Italy – 3D printing specialist WASP, most recently known for its work on Christian Dior’s Dubai pop-up store, is furthering its reputation with the launch of a new housing eco-system.
The project, Itaca, comprises a selection of technical solutions and eco-conscious materials that work cooperatively to create a circular micro-economy. While the first house is yet to be built on a plot of land near Bologna, the proposed model will accommodate up to four people, and enable them to live without electricity, water and gas connections. The alternative system utilises a photovoltaic solar system for energy, geothermal HVAC for cooling in summer or heating in winter, and is capable of harvesting rain water for irrigation and drinking water.
The company hopes the project will be ‘a solution to the social, energy, climate and mass migration crisis’, and uses space as inspiration for resilient architecture. ‘Getting a place as harsh as the Moon to be inhabited is hard to imagine, but science says it can be done. Why don’t we apply the same technologies here on Earth, to get even the most extreme environments to be hospitable?,’ says Massimo Moretti, founder of WASP.
The infrastructure of cities and habitable spaces must be able to accommodate the future needs of our communities and planet. Decentralised housing models could provide food, energy and economic independence while maintaining environmental balance.
Resale platform Vestiaire Collective bans fast fashion
Global – As the resale fashion market experiences a boost, one platform is saying a hard no to fast fashion brands. Paris-based Vestiaire Collective has issued a list of banned fast fashion brands that it believes jar with its certified B Corp status.
Brands on the banned list include Asos, Boohoo, Burton, Coast, Dorothy Perkins, Karen Millen, Miss Selfridge, Missguided, Nasty Gal, Oasis, Pretty Little Thing, Shein, Tezenis, Topman, Topshop (and collaborations) and Warehouse. These are all brands, according to the company, that meet fast fashion criteria of low product quality, poor working conditions for garment workers and significant carbon footprint.
The decision was prompted by a team visit to Kantamanto market in Ghana – the largest for second-hand clothing in West Africa – led by the Or Foundation – which demonstrated how most of the garments are of such poor quality that they are sent to landfill. The decision marks a growing push-back against the wastefulness of fast fashion and towards driving more circular models of fashion consumption, as we detail in Resale Redux.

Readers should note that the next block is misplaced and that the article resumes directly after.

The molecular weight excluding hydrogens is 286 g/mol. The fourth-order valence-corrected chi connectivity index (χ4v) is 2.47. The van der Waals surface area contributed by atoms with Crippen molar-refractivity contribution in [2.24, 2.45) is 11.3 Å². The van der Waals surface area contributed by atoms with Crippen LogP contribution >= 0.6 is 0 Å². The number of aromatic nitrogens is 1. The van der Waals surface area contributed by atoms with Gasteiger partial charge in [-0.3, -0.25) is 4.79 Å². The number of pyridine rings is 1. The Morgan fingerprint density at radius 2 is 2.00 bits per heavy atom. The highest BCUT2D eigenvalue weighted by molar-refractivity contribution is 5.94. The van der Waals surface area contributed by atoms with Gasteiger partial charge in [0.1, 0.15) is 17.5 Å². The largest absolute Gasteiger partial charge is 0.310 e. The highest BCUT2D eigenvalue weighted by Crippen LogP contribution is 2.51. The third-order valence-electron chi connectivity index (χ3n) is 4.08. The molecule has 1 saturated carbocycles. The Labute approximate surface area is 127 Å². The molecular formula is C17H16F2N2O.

Vestiaire Collective, France
Brands must create more personalised relationships with consumers through repair or reconsignment messaging, especially when built into e-commerce eco-systems that focus on circularity. Future consumers will demand no less.
More than a quarter of US adults are too stressed to function
Rebranding Mental Health for Refinery29. Photography by Flora Maclean
US – A poll from the American Psychological Association shows that the average US citizen is facing uncontrollable stressors, with 27% reporting that most days they are so stressed they cannot function.
Conducted by The Harris Poll, the nationwide survey also reveals that big-picture issues such as racial tension and political climate are weighing heavily on citizens. A majority of adults cited inflation (83%), violence and crime (75%), the current political climate (66%) and the racial climate (62%) as significant sources of stress.
There is significant pessimism – and distress – revealed throughout the poll’s results. In particular, 72% of the members of the LGBTQ+ community reported feeling that their rights are under attack, which is a higher proportion than non-LGBTQ+ adults (64%). Younger adult women (aged 18–34) were more likely to report that most days their stress is completely overwhelming than older women (62% versus 48% of 35–44s; 27% among 45–64s; 9% of those aged 65+). Some 75% of Black adults said that the racial climate in the US is a significant source of stress.
There are opportunities for businesses to bridge the healthcare gap and step further into the mental wellness sector through physical locations; for example, as detailed in Retail Therapy. In the Guilded Luxury macrotrend we foresee luxury brands moving further into the medical care field as wellbeing becomes a luxury aspiration.